Lego Movie: The Videogame is an average run-of-the-mill Lego game that has some decent qualities but pale in comparison to some other entries such as Lego: Marvel Superheroes and Lego: Batman 3: Beyond Gotham just to name a few. There is still an enjoyable experience to be had here, however the lacking content and bland story hinder its potential success.
The gameplay is as expected and follows the classic Lego recipe. Nothing new in this department. You will folly through beating up bad guys until they are in pieces, find a way to get from A to B and building objects to help you progress. The gameplay can be a bit redundant and often times slow, however, there are those moments when things speed up such as the scene where the heroes are atop the train in Old West. The fast paced scenario that breaks out is captivating both visually and mechanically.
The story is straight (as the title suggests) out of the Lego: Movie. I personally did not get to see the movie but have read many good reviews on it and the research suggests that the game follows the same path, in most cases the exact path with a few spins on gameplay. You start off as Emmet, an average construction worker who is thrust into a journey to stop the evil villain Lord Business, a task that he never dreamed he would even be capable of doing. Until the day he encounters Wyldstyle, an energetic and fun ninja who notices the potential skill he possesses. Also joining the party is Vartruvius, a Gandalf look-alike who possesses a staff and other special abilities that will prove useful to the group. Out of the 3, Wyldstyle has the most character and personality compared to the other two. You will encounter new companions as well as familiar Lego faces, and each will play a pivotal role in stopping Lord Business from his evil tyrannic attempts to take over the world. The story or campaign is considerably shorter than one might have become accustomed with the Lego series, it takes about on average up to 6 hours to complete. And the levels are so-so. One minute you get a decent action packed level in a laboratory with a mass of explosive robots, the next you are redundantly following the same routines the game has already beat to death in previous missions. The climax should keep most players immersed but don't expect any original or innovative ideas or gameplay styles. The lack of content and missions only adds to the tedious factor the game throws at you. There are a few hidden and unlockable characters, but this department also sees a huge decrease compared to other titles. The simple and obvious puzzles and fetch quests that unlock most are plain as day and require very little thinking. This was the most disappointing feature in the game in my opinion.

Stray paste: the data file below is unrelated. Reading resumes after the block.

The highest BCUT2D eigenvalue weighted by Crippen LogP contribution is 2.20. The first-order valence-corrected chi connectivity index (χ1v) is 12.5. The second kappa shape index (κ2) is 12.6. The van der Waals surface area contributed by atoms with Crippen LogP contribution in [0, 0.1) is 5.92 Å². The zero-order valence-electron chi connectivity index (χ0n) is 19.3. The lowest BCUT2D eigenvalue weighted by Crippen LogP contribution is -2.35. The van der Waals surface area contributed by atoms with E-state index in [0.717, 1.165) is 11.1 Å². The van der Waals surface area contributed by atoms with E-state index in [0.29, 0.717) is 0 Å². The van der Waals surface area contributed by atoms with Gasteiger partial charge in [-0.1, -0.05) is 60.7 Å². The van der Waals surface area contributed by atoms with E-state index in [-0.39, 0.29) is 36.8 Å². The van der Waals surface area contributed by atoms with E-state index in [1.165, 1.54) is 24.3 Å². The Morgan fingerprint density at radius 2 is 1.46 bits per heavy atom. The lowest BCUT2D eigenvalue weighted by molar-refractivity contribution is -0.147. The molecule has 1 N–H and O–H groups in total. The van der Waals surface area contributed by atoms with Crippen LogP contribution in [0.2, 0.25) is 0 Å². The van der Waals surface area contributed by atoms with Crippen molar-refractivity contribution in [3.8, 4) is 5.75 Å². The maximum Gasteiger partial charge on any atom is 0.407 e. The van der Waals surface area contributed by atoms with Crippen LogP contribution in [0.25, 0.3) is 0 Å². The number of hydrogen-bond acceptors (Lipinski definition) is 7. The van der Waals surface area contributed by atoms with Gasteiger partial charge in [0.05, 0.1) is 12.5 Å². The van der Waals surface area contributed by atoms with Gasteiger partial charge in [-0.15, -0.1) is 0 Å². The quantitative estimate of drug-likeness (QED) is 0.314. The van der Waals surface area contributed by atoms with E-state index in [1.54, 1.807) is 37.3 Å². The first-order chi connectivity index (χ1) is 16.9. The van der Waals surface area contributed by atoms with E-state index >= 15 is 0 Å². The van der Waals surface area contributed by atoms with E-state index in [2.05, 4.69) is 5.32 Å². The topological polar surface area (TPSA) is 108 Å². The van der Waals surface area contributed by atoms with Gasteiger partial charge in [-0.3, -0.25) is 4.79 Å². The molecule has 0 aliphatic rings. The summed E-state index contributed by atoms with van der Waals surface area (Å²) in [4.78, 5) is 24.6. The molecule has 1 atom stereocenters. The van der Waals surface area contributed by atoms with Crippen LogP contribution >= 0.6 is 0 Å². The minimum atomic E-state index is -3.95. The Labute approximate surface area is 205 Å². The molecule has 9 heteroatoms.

The visuals are up to par with the current gen consoles, the various colors dancing across the screen as you build things is a cool thing to watch and can help occupy ones' mind away from the boredom. The main home world can be fun at first to explore and engage upon, until about the 5th time when you have been everywhere and realize just how small it is I comparison to the grand sized world of Lego: Marvel Superheroes. Its big enough to keep one occupied, but its still hard not to notice the sizable difference in previous Lego games. The kiddie music played here and there is predictable and there are very few different songs. Most of the time, its better to turn the volume down on the music as the club-type and disco influenced themes can be a distraction and a headache..
Also, a noteworthy mention is the bugs. Often, if playing multiplayer especially, you will become stuck and not able to move your character at all. On rare occasions, you won't be able to do anyting at all but hope you have a recent save point. But most of the time, you should be able to swap between characters and get out. Also, sometimes when swapping characters, the game has a tough time giving you the character you are seeking to swap although he/she is literally standing 2 inches away. Its a headache when you go to swap to a nearby ally and the game instead swaps you out with a character way away on another screen who was nowhere even remotely close to begin with.
In an ending note, Lego Movie: the Videogame is an average short -lived title that struggles to keep up with some earlier titles and thus leaves a boring impression on players. Die hard Lego game fans should njoy this and even some so-so fans of the series may find enough here to entertain themselves. But, take it from me, there are many WAY better and content packed Lego games available now and this one has the lowest spot on my list. An ok game that should have been much more!